Technology, Transformation, and New Operational Concepts
Zimet, Elihu, Armstrong, Robert E., Daniel, Donald C., Mait, Joseph N., Defense Horizons
Throughout history, technology has been central to warfare, often giving qualitative advantages to numerically inferior forces. Typically, the rate of technology development has been relatively slow and the introduction of new weapons systems even slower, which has allowed evolutionary development of operational concepts. Today's accelerated pace of technology development no longer allows sequential development of operational concepts. In addition, the current global political environment has placed demands upon the military that range from engaging in major regional conflicts to stabilization, reconstruction and peacekeeping, all creating a continuous need for flexible, adaptive systems and new concepts of operation.
The first purpose of this paper is to describe principal new developments in technology in the framework of how they can improve operational effectiveness in the uncertain world of the 21st century. The technologies are presented generically rather than by system, because a broader and more generic technology base is required to meet evolving opportunities. A second purpose is to examine the related issue of technology development and acquisition. Expectations for the rapid introduction of technologies that promote transformation must be tempered by the military requirement for continuous capability, even as new systems and operational concepts are introduced. Finally, although the United States leads the world in the development of military systems, the foundational military science and technology base shows signs of erosion. This erosion must be arrested if American military superiority is to be maintained.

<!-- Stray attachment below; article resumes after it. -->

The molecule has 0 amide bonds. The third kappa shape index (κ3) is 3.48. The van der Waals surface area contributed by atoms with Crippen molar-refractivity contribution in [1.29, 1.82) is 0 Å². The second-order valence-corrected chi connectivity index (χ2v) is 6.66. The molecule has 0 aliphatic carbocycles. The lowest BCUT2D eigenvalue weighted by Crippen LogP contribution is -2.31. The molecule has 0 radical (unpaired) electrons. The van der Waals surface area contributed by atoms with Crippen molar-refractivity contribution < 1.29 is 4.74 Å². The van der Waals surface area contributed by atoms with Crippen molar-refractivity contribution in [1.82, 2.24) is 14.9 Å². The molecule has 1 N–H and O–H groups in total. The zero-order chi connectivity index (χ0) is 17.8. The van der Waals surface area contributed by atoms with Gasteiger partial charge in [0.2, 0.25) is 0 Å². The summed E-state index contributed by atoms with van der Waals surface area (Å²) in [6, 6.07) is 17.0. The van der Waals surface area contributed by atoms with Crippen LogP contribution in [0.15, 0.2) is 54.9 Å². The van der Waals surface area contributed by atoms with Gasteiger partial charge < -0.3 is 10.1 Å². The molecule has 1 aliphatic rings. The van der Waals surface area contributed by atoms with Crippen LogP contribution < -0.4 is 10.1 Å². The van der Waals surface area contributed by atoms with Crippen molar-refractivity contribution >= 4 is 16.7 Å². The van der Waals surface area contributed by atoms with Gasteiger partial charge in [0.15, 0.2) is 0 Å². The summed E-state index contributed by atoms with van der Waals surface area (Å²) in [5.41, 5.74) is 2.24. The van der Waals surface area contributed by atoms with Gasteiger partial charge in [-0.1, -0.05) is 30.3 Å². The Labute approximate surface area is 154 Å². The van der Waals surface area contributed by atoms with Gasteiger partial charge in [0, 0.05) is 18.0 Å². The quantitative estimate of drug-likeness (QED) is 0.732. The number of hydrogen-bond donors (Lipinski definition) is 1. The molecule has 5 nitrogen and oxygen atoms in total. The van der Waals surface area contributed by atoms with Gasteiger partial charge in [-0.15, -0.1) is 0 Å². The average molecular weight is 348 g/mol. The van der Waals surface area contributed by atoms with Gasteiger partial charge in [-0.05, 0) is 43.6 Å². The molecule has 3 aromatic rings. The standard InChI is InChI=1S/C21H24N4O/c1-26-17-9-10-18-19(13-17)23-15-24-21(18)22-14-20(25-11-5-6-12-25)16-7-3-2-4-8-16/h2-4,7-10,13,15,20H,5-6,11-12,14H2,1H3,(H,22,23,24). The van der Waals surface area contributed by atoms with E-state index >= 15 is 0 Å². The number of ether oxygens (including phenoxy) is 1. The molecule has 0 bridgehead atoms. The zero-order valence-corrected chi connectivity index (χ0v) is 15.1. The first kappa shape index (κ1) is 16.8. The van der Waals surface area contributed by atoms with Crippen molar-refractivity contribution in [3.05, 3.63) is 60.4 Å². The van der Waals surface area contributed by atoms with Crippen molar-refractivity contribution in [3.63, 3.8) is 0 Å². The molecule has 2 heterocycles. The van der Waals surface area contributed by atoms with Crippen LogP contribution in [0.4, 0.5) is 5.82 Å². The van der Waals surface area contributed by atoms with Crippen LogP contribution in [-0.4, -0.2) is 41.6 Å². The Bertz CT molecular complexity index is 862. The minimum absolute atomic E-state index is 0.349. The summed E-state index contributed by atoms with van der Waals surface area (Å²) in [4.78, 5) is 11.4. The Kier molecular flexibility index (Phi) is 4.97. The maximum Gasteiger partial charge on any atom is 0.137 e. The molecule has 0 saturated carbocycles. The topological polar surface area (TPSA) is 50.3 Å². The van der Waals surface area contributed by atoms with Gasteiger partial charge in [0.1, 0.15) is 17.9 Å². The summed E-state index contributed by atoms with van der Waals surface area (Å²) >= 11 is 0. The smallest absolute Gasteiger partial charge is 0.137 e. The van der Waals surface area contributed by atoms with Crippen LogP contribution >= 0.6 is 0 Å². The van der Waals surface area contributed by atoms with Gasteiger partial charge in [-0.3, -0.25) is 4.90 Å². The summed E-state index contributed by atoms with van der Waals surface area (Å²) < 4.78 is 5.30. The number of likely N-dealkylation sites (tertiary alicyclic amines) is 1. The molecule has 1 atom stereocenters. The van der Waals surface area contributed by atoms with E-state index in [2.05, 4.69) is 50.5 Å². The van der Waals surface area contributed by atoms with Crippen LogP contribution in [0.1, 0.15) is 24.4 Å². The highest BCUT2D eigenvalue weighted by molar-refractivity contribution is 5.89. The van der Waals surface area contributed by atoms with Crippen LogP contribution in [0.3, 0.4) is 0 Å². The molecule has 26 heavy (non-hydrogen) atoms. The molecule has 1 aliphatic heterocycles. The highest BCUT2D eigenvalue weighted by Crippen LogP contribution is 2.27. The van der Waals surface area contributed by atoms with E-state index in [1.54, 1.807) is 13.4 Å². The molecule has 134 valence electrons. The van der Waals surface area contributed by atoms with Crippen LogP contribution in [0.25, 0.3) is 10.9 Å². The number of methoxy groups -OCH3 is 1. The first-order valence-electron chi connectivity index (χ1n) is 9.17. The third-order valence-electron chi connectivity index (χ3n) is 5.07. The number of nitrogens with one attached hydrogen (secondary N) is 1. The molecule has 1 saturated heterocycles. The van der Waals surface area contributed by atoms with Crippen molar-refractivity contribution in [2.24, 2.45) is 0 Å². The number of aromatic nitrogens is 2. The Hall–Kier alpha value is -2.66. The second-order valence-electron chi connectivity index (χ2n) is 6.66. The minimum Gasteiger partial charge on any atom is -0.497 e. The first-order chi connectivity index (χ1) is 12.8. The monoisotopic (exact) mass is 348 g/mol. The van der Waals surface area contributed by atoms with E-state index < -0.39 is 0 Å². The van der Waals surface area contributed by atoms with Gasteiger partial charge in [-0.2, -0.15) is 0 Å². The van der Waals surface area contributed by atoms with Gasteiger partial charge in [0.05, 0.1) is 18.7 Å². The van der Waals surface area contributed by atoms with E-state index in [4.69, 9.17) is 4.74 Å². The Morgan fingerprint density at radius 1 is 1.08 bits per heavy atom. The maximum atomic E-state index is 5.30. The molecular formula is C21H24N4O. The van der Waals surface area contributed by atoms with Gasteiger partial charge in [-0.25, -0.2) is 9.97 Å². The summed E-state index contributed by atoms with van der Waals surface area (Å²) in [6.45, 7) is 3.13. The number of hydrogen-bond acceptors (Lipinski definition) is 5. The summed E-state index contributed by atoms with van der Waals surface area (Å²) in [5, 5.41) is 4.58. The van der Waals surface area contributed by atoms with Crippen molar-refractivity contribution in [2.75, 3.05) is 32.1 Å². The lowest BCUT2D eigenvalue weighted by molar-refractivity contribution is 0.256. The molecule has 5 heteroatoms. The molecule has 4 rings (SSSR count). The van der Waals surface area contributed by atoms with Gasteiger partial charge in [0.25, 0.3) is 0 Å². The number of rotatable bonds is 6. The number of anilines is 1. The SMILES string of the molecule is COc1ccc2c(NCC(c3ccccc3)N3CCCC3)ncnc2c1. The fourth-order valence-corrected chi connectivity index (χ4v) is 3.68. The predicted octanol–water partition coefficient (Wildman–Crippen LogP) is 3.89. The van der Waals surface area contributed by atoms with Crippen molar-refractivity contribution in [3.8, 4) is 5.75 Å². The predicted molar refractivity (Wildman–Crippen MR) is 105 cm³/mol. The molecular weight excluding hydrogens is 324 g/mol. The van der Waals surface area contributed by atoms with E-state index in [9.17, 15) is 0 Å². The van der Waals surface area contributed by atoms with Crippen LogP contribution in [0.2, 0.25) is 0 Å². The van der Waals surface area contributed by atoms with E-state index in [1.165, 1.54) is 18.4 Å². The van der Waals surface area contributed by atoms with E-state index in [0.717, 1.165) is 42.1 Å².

The Role of Technology in Transformation
The military that was developed to fight the Cold War in a bipolar world must transform to meet current and future challenges. Retired Vice Admiral Arthur Cebrowski, head of the Office of Force Transformation, has discussed transformation in the context of three new strategic elements: globalization of information, ideologies, and economic opportunities; transition from the familiar Cold War threat to one that is non-nodal, more pervasive, and often nonstate, nondeterable, and nondetectable; and reduced cost of information technology, which has lowered the barriers to competition and tended to level the technology playing field--that is, technology alone will be insufficient to ensure American military superiority. More important is how technology shapes and is employed by the military--how it promotes transformation. Transformation is important because the resources of the U.S. military, while the greatest in the world, are still limited both in materiel and personnel. Limits mean choices, and in the turbulent global environment, choices mean changes.
Developers of technology are inclined to claim that their products are "transformational." However, even such emerging technologies as information systems, hypersonic weapons, and unmanned vehicles are not intrinsically transformational. Their military relevance must be demonstrated in the context of their contribution to the creation of a truly joint force that can create decisive military effects in support of a global strategy to defend and promote American national interests globally.
Technology can be evolutionary, that is, contribute systems that fit within existing operational concepts and organization, or revolutionary or disruptive, that is, require new operational and organizational structures to realize an enhanced military capability. In general, technologies that are disruptive promote broad transformation by requiring military organizations to adapt to radically new capabilities.
Typically 15 to 20 years pass while a weapons system moves from concept development through engineering development, prototyping, manufacturing, and operational evaluation to initial operational capability. Therefore, to anticipate the impact of new technologies on transformation in the next decade, it is not necessary to predict the future of new technology, but rather to look at currently emerging technologies, such as the unmanned combat aerial vehicle (UCAV) and the airborne laser boost-phase missile defense system, and relate them to the emerging military tasks or missions expected of the armed forces in the future, as well as to the military attributes assigned to a transformational force. …